Cellular and Microbiology

Mitochondrial Chitter-Chatter: Unveiling the Molecular Structures of Cellular Respiration

September 03, 2019
In order to generate energy, our bodies transfer electrons from food—sugars, fats and proteins—to molecular oxygen, which allows our cells to respire and function. Performed by the mitochondrial electron transport chain (ETC), this process creates ATP, the “molecular currency” for energy in the cell. In a Molecular Cell study, Assistant Professor James Letts, Department of Molecular and Cellular Biology, and colleagues reveal further nuances of the ETC.

The Infection Heist: How Social Viruses Team Up for the Perfect Score

July 11, 2019
Much like characters in a bank heist, viruses in competitive environments can collaborate for their share of the "score" of successfully co-infecting hosts. But these relationships may change once inside the host cell, according to Assistant Professor Samuel Díaz-Muñoz​.

Disease-Causing Nibbling Amoeba Hides by Displaying Proteins From Host Cells

April 30, 2019
A parasitic amoeba that causes severe gut disease in humans protects itself from attack by biting off pieces of host cells and putting their proteins on its own surface, according to a study by microbiologists at the University of California, Davis.

Visualizing “Unfurling” Microtubule Growth

November 13, 2018
Microtubule fibers are hollow rods made of much smaller tubulin subunits that spontaneously assemble at one end of the rod, but exactly how they do this inside the crowded environment of living cells has been a mystery. UC Davis researchers have uncovered the mechanism that puts these blocks in place, illustrated in a new animation.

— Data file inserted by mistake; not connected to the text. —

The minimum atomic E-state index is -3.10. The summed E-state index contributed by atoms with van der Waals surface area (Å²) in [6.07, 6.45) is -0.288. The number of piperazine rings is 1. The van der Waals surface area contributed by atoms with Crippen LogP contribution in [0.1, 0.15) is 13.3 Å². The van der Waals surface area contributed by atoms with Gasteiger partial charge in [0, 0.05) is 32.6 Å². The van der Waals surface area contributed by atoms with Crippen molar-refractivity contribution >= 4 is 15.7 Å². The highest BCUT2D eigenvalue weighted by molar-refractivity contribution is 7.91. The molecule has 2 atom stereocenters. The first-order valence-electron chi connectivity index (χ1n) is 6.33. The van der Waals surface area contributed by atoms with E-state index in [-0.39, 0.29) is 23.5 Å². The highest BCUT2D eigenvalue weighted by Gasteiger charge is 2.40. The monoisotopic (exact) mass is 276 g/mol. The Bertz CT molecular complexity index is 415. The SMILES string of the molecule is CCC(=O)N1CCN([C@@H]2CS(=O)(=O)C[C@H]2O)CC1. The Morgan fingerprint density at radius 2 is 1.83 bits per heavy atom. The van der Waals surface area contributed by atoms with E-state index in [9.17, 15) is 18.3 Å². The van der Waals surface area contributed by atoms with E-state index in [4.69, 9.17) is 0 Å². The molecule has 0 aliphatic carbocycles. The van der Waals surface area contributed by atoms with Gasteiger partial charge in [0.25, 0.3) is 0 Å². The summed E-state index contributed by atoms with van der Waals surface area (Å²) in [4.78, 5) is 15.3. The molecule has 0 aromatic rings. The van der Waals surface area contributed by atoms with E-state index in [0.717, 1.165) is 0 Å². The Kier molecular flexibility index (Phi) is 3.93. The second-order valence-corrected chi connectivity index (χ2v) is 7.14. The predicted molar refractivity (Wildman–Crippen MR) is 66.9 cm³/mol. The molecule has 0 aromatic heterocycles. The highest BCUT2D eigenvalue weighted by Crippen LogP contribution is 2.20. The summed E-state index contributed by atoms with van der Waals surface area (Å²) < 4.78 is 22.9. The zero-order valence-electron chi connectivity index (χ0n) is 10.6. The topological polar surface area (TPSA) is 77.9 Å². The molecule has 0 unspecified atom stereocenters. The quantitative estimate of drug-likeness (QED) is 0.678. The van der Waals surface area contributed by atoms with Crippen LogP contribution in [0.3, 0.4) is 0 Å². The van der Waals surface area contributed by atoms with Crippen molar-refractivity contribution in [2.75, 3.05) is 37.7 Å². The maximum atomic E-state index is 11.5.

“Cellular Memory” of DNA Damage in Oocyte Quality Control

September 27, 2018
During oocyte quality control, a decision is made whether each oocyte should continue and join the reserve of eggs or undergo cellular death. New research from Neil Hunter’s laboratory at UC Davis reveals the surprising way that this critical oocyte quality control process works.

Wayward Ways: New Study Reveals How the Nucleus Travels

September 20, 2018
Using CRISPR/Cas9 gene editing tools, Dan Starr created mutant versions of the worm C. elegans, to explore how the nucleus moves and repositions itself in the eukaryotic cell.

Perfect Chemistry: CBS Faculty Are Partners In and Outside the Lab

May 21, 2018
After a long day of teaching and research, biochemists Richard McKenney and Kassandra Ori-McKenney usually find themselves on their patio discussing topics like the cytoskeleton and motor proteins. It’s shop talk for the couple, both assistant professors in the Department of Molecular and Cellular Biology.

Using DNA Databases to Track Down the Golden State Killer Suspect

May 08, 2018
It’s been widely reported that investigators got a break in the East Area Rapist/Golden State Killer case when they uploaded a DNA profile to a genealogy database, GEDmatch, and identified relatives of the suspect, Joseph DeAngelo. Did they get lucky, or did they have a good chance of finding him? UC Davis population biologists Graham Coop and M. D. “Doc” Edge have written a nice explainer of the science behind this search.

Discovering Curiosity: Learning Genetics through Family Illness with Mark Winey

May 02, 2018
Mark Winey, dean of the College of Biological Sciences at UC Davis, became fascinated by science at an early age. But the draw to biology—specifically, genetics—was prompted by Winey’s younger sister Christine, who as an infant was diagnosed with an inherited metabolic disease called galactosemia.